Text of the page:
Polycystic ovary syndrome, or “PCOS,” is a condition that can cause irregular periods, acne (oily skin and pimples), extra facial hair, or hair loss from the head. The condition can also make it hard to get pregnant. It is very common – about 5 to 8 percent of all women have PCOS. Most, but not all, people with PCOS are overweight or have obesity.

In PCOS, the ovaries do not work normally and produce too much testosterone. Testosterone is called a “male hormone,” but all people have some testosterone. Normally the ovaries produce very small amounts, but in PCOS, they make more.

About once a month, the ovaries are supposed to make a structure called a “follicle” (figure 1). As the follicle grows, it makes hormones. Then, it releases an egg. This is called “ovulation.” But in people with PCOS, the ovary makes many small follicles instead of one big one. Hormone levels can get out of balance. And ovulation doesn’t happen every month the way it is supposed to. Doctors aren’t sure why this happens in some cases.

Symptoms can include:

  • Having fewer than 8 periods a year
  • Growing thick, dark hair on the upper lip, chin, sideburn area, chest, or belly
  • Acne (oily skin and pimples on their face)
  • Hair loss from the head
  • Trouble getting pregnant without medical help
  • Weight gain and obesity (although not everyone with PCOS has this problem)

Yes. PCOS increases your risk of other health problems, including:

  • Diabetes (high blood sugar)
  • High cholesterol levels
  • Sleep apnea, a sleep disorder that causes people to briefly stop breathing while they sleep
  • Depression or anxiety
  • Eating disorders, such as binge eating or bulimia
  • Losing interest in sex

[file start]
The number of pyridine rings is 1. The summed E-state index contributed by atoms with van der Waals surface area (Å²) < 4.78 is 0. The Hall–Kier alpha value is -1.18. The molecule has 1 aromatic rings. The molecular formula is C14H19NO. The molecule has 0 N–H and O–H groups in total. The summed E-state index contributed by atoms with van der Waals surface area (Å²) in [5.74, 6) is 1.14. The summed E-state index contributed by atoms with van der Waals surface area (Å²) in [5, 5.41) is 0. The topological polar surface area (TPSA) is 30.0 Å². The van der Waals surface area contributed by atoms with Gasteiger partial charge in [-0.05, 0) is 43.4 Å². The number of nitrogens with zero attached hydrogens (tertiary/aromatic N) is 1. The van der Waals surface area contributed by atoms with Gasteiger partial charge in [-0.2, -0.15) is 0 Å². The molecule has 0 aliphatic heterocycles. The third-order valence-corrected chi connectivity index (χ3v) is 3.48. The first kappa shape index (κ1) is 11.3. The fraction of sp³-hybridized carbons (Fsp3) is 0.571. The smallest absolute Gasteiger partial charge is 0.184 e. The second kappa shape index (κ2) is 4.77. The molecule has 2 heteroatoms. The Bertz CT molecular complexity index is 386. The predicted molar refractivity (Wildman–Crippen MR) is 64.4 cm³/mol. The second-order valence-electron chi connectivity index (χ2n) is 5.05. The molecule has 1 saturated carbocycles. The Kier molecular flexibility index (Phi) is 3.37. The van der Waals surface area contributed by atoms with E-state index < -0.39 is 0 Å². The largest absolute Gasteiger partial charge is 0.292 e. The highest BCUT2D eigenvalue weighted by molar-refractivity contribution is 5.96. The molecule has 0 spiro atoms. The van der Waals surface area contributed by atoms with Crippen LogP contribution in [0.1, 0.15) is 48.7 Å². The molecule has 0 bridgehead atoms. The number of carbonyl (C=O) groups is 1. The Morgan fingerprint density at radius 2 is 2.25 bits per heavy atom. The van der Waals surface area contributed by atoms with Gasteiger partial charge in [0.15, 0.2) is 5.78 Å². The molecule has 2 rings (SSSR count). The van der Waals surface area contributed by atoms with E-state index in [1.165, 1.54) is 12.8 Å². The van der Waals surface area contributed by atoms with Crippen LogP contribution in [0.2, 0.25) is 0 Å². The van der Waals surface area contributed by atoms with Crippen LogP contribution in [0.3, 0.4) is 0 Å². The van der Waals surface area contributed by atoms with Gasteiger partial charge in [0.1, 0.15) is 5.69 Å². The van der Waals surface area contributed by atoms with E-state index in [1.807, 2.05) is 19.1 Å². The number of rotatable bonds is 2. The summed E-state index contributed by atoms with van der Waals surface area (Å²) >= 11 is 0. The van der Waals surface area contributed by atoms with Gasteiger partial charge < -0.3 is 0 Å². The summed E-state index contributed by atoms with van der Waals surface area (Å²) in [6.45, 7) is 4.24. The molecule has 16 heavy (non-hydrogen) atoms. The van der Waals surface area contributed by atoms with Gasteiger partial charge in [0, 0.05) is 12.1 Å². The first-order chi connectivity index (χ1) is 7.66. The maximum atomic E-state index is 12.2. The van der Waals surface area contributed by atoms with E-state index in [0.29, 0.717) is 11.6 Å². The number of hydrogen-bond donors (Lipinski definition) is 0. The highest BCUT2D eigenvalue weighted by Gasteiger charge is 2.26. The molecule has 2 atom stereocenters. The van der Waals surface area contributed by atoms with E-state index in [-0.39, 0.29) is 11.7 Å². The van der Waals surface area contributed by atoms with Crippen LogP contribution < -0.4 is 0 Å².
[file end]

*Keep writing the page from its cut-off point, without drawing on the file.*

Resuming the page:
Your doctor or nurse will decide which tests you should have based on your age, symptoms, and individual situation. Possible tests include:

  • Blood tests to measure levels of hormones, blood sugar, and cholesterol
  • A pregnancy test if you have missed any periods
  • Pelvic ultrasound – This test uses sound waves to make a picture of your uterus and ovaries. Doctors sometimes use this test to help figure out if you have polycystic ovaries.

Yes. If you are overweight or have obesity, losing weight can improve many of your symptoms. Losing just 5 percent of your body weight can help a lot. As an example, for a person who weighs 200 pounds, this would mean 10 pounds of weight loss.

Most people with PCOS are able to get pregnant, but it is usually easier for those who are not overweight. If you are overweight, losing weight can help make your periods more regular and improve your chances of getting pregnant. If you lose weight but your periods are still irregular, your doctor can give you medicines to help you ovulate and improve your chances of getting pregnant.

It is possible to live a full and normal life with PCOS. But it is important to see a doctor. Treatments will help your symptoms and protect you from other diseases.

It’s also important to talk to your doctor or nurse if you feel depressed or anxious, think you might have an eating disorder, or have problems with sex. There are treatments that can help with these problems, too.